As I now know is typical for me, early/prodromal labor began at 39+3, with loose stools and sporadic contractions. I didn’t get excited, because I know how long this can go on, and the contractions were not intense at all. I ignored them as best I could and just lived my life as usual. My due date, St. Patrick’s Day, came and went. No surprise there. My second wasn’t born until 40+6, so I knew I had a few more days to go at least. At 40+2, I lost my mucus plug after Mass. Again, I tried not to get excited because the plug can regenerate. At 40+3, I had some prodromal labor from 9 to midnight, and it was uncomfortable enough to keep me from good sleep, but not intense enough for me to get out of bed. I woke up pregnant on 40+4 and had contractions off and on all day, but was hopeful that all of this early labor was doing something and that the birth would be faster and easier because of it.
That night, I couldn’t fall asleep, and around 10 p.m., I started feeling intense contractions about 10 minutes apart, then saw bloody show when I went to the bathroom. YAY! I knew this meant that the baby was coming.
I went into our prayer room, where we have an altar set up with statues and icons, turned on some twinkle lights and candles, and put on Matt Maher’s Adoration Vol. I, which is only available on the Hallow app and which I had been listening to for the previous couple of weeks to prepare my heart for the birth. During my other two labors, I had zero desire to listen to music and labored in silence; I was too much in labor land to really focus on music. This time, I found myself so mentally present and able to really pray that music was a welcome companion during labor.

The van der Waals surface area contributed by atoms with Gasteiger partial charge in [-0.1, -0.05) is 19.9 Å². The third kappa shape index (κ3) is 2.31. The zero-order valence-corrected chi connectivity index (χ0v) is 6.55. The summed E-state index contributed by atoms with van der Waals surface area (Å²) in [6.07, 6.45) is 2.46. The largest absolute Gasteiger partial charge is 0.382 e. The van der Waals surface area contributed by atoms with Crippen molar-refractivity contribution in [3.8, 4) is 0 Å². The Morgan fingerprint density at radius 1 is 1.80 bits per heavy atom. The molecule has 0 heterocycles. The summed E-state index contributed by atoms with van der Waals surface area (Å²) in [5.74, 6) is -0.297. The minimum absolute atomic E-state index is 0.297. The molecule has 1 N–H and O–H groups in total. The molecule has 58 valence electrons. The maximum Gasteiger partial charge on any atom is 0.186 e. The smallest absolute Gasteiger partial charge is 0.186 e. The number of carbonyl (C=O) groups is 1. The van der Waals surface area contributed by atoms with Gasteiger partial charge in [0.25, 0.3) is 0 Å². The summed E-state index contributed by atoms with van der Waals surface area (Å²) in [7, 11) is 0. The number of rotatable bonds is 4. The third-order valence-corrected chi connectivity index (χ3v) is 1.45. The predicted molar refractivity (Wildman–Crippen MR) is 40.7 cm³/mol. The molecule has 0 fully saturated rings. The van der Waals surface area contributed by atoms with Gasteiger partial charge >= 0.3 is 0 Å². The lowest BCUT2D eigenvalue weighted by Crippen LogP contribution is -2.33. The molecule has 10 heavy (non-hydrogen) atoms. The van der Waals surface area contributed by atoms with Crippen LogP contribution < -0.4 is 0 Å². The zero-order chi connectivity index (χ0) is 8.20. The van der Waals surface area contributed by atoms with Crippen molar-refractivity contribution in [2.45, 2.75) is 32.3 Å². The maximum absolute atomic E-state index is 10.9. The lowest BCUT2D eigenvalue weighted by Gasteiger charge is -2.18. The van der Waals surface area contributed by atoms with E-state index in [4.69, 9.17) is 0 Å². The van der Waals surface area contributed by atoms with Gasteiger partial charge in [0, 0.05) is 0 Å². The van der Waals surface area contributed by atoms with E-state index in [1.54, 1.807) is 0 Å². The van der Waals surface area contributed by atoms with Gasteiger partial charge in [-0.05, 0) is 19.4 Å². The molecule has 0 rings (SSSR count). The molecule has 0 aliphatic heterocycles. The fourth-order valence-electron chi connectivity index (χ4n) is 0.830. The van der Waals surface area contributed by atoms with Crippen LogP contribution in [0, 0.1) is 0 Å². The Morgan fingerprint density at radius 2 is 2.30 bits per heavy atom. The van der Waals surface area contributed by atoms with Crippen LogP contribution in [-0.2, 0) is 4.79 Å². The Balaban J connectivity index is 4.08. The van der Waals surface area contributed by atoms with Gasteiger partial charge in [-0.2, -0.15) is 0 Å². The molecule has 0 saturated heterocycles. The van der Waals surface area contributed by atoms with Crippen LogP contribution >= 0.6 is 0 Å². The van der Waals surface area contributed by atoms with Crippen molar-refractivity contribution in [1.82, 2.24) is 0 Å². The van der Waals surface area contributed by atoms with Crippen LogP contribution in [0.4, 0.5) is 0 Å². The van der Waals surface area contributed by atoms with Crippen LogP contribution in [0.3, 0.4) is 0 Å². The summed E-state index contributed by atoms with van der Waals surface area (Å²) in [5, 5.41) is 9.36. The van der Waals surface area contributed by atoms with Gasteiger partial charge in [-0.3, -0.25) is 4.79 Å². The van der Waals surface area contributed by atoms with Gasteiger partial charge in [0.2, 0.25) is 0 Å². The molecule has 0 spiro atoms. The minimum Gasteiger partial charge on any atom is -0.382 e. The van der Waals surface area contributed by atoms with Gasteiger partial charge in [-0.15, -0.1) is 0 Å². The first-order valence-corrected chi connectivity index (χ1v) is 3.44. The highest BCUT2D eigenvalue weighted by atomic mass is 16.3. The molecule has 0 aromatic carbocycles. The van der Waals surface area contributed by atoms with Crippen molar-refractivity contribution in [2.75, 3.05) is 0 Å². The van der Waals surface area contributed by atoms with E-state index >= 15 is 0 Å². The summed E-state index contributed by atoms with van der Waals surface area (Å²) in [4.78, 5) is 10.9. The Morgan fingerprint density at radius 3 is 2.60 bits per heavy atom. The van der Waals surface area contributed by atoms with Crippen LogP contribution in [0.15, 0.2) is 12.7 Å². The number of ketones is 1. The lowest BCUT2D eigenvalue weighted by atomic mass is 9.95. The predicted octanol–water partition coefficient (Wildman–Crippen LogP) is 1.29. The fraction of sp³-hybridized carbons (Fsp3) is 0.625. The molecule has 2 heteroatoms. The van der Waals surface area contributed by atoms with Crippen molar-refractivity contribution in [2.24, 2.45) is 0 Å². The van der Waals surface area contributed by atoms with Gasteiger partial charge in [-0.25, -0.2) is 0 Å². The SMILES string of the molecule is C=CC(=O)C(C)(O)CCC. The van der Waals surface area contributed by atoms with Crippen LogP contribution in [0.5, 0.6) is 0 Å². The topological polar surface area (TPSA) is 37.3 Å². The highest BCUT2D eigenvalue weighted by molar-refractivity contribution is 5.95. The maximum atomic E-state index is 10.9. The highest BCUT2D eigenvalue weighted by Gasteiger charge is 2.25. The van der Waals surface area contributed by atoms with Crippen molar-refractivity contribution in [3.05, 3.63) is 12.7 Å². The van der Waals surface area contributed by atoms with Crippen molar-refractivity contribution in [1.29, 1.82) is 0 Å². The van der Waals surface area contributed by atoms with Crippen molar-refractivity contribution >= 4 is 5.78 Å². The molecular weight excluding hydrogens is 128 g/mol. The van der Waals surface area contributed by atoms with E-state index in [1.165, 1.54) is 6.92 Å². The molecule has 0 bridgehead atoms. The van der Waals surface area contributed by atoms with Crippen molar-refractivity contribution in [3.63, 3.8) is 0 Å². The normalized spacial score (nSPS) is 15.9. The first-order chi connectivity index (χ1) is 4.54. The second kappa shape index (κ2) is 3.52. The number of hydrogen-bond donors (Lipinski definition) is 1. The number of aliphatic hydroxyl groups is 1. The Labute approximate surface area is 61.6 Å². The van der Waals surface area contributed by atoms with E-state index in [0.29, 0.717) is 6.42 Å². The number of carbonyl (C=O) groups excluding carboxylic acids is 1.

After almost an hour of laboring peacefully on my own, I knew it was time to call my midwife and doula. While my midwife packed up and headed over, I was disappointed to hear that my doula was busy at another birth, and had another on deck after that. I knew I didn’t want her assistants to come, because I barely knew them, and by the time they arrived they might completely miss the birth anyway. I chose to forgo doula support entirely, and was so amazed at the fact that I didn’t need one this time around! Before my midwife arrived around midnight, in between contractions, I felt totally normal and was able to get everything set up and ready for the midwives.
My midwife Kristin and her assistant Sami arrived at 11:45 and I was working through contractions, which never got closer than 5-7 minutes apart and were incredibly manageable. This time around, my go to breathing technique for contractions was “horselips,” and I found it much more effective than my typical vocalizing. Around midnight, I asked Kristin to start filling the pool, because I knew I’d feel even better in the water.
I woke my husband Kristian at 12:30 a.m. and told him I was in labor. I neglected to tell him that the midwives were already there and he almost walked out of the room in his underwear. Oops! We rectified that situation, made sure our boys (who sleep in our room with us) were still asleep, and then I got in the pool. Truly, very little compares with the feeling of getting into the water to continue laboring. The relief is palpable. I had labored in the water in my previous births but for one reason or another had never been able to birth in the water. I was thrilled that it looked like it would actually happen this time!